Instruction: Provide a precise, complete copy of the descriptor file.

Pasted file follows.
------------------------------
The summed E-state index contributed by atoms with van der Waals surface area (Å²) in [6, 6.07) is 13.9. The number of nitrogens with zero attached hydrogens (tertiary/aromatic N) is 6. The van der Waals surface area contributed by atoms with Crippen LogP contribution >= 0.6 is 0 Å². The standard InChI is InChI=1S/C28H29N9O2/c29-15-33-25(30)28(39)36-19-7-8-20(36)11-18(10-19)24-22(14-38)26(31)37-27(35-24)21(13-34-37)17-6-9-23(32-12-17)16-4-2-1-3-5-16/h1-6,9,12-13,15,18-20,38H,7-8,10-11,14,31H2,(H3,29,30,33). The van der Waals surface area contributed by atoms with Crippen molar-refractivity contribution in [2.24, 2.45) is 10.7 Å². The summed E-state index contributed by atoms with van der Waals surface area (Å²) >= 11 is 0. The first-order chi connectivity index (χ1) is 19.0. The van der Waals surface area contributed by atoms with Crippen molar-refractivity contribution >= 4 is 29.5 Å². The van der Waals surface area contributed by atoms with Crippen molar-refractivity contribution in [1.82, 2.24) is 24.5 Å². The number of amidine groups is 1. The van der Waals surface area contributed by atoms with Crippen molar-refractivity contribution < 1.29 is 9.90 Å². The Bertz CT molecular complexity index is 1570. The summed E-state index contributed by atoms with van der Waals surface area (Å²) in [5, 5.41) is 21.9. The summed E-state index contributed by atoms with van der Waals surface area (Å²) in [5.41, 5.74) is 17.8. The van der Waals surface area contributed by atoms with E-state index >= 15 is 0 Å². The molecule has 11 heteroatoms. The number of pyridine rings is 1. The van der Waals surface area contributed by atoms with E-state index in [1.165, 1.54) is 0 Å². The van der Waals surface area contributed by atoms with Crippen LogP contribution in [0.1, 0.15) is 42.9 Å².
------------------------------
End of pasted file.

The summed E-state index contributed by atoms with van der Waals surface area (Å²) in [6, 6.07) is 13.9. The number of nitrogens with zero attached hydrogens (tertiary/aromatic N) is 6. The van der Waals surface area contributed by atoms with Crippen LogP contribution >= 0.6 is 0 Å². The standard InChI is InChI=1S/C28H29N9O2/c29-15-33-25(30)28(39)36-19-7-8-20(36)11-18(10-19)24-22(14-38)26(31)37-27(35-24)21(13-34-37)17-6-9-23(32-12-17)16-4-2-1-3-5-16/h1-6,9,12-13,15,18-20,38H,7-8,10-11,14,31H2,(H3,29,30,33). The van der Waals surface area contributed by atoms with Crippen molar-refractivity contribution in [2.24, 2.45) is 10.7 Å². The summed E-state index contributed by atoms with van der Waals surface area (Å²) >= 11 is 0. The first-order chi connectivity index (χ1) is 19.0. The van der Waals surface area contributed by atoms with Crippen molar-refractivity contribution >= 4 is 29.5 Å². The van der Waals surface area contributed by atoms with Crippen molar-refractivity contribution in [1.82, 2.24) is 24.5 Å². The number of amidine groups is 1. The van der Waals surface area contributed by atoms with Crippen molar-refractivity contribution < 1.29 is 9.90 Å². The Bertz CT molecular complexity index is 1570. The summed E-state index contributed by atoms with van der Waals surface area (Å²) in [5, 5.41) is 21.9. The summed E-state index contributed by atoms with van der Waals surface area (Å²) in [5.41, 5.74) is 17.8. The van der Waals surface area contributed by atoms with E-state index >= 15 is 0 Å². The molecule has 11 heteroatoms. The number of pyridine rings is 1. The van der Waals surface area contributed by atoms with E-state index in [1.165, 1.54) is 0 Å². The van der Waals surface area contributed by atoms with Crippen LogP contribution in [0.1, 0.15) is 42.9 Å².